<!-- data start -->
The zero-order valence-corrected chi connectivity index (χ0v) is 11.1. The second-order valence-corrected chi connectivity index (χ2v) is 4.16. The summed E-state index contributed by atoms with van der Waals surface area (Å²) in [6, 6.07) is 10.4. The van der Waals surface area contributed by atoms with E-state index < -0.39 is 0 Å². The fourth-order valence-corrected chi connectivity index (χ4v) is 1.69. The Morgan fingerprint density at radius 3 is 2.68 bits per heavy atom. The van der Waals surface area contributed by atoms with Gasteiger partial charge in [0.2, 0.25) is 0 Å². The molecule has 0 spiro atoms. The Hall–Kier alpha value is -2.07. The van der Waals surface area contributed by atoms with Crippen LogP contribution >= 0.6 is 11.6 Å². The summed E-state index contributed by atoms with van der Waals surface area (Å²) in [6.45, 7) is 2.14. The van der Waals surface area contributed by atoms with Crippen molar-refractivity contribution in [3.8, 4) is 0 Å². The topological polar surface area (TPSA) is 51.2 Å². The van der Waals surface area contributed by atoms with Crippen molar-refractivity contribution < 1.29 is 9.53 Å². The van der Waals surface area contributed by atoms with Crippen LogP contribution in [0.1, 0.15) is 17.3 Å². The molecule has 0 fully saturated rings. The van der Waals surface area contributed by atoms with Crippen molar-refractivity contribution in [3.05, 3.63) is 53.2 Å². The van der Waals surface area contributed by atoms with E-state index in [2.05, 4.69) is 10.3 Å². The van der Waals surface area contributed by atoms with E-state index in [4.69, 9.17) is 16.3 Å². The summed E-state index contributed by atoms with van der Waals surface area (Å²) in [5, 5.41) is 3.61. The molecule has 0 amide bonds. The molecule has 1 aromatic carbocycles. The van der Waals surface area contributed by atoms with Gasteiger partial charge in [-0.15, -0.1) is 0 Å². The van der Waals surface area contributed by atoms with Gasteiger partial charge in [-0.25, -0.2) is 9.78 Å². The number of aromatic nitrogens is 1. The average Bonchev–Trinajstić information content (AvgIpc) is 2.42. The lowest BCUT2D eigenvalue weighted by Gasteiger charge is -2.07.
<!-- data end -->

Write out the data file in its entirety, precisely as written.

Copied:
The zero-order valence-corrected chi connectivity index (χ0v) is 11.1. The second-order valence-corrected chi connectivity index (χ2v) is 4.16. The summed E-state index contributed by atoms with van der Waals surface area (Å²) in [6, 6.07) is 10.4. The van der Waals surface area contributed by atoms with E-state index < -0.39 is 0 Å². The fourth-order valence-corrected chi connectivity index (χ4v) is 1.69. The Morgan fingerprint density at radius 3 is 2.68 bits per heavy atom. The van der Waals surface area contributed by atoms with Gasteiger partial charge in [0.2, 0.25) is 0 Å². The molecule has 0 spiro atoms. The Hall–Kier alpha value is -2.07. The van der Waals surface area contributed by atoms with Crippen LogP contribution >= 0.6 is 11.6 Å². The summed E-state index contributed by atoms with van der Waals surface area (Å²) in [6.45, 7) is 2.14. The van der Waals surface area contributed by atoms with Crippen molar-refractivity contribution in [3.8, 4) is 0 Å². The topological polar surface area (TPSA) is 51.2 Å². The van der Waals surface area contributed by atoms with Crippen molar-refractivity contribution < 1.29 is 9.53 Å². The van der Waals surface area contributed by atoms with Crippen LogP contribution in [0.1, 0.15) is 17.3 Å². The molecule has 0 fully saturated rings. The van der Waals surface area contributed by atoms with Crippen molar-refractivity contribution in [3.05, 3.63) is 53.2 Å². The van der Waals surface area contributed by atoms with E-state index in [2.05, 4.69) is 10.3 Å². The van der Waals surface area contributed by atoms with E-state index in [4.69, 9.17) is 16.3 Å². The summed E-state index contributed by atoms with van der Waals surface area (Å²) in [5, 5.41) is 3.61. The molecule has 0 amide bonds. The molecule has 1 aromatic carbocycles. The van der Waals surface area contributed by atoms with Gasteiger partial charge in [-0.15, -0.1) is 0 Å². The van der Waals surface area contributed by atoms with Gasteiger partial charge in [-0.25, -0.2) is 9.78 Å². The number of aromatic nitrogens is 1. The average Bonchev–Trinajstić information content (AvgIpc) is 2.42. The lowest BCUT2D eigenvalue weighted by Gasteiger charge is -2.07.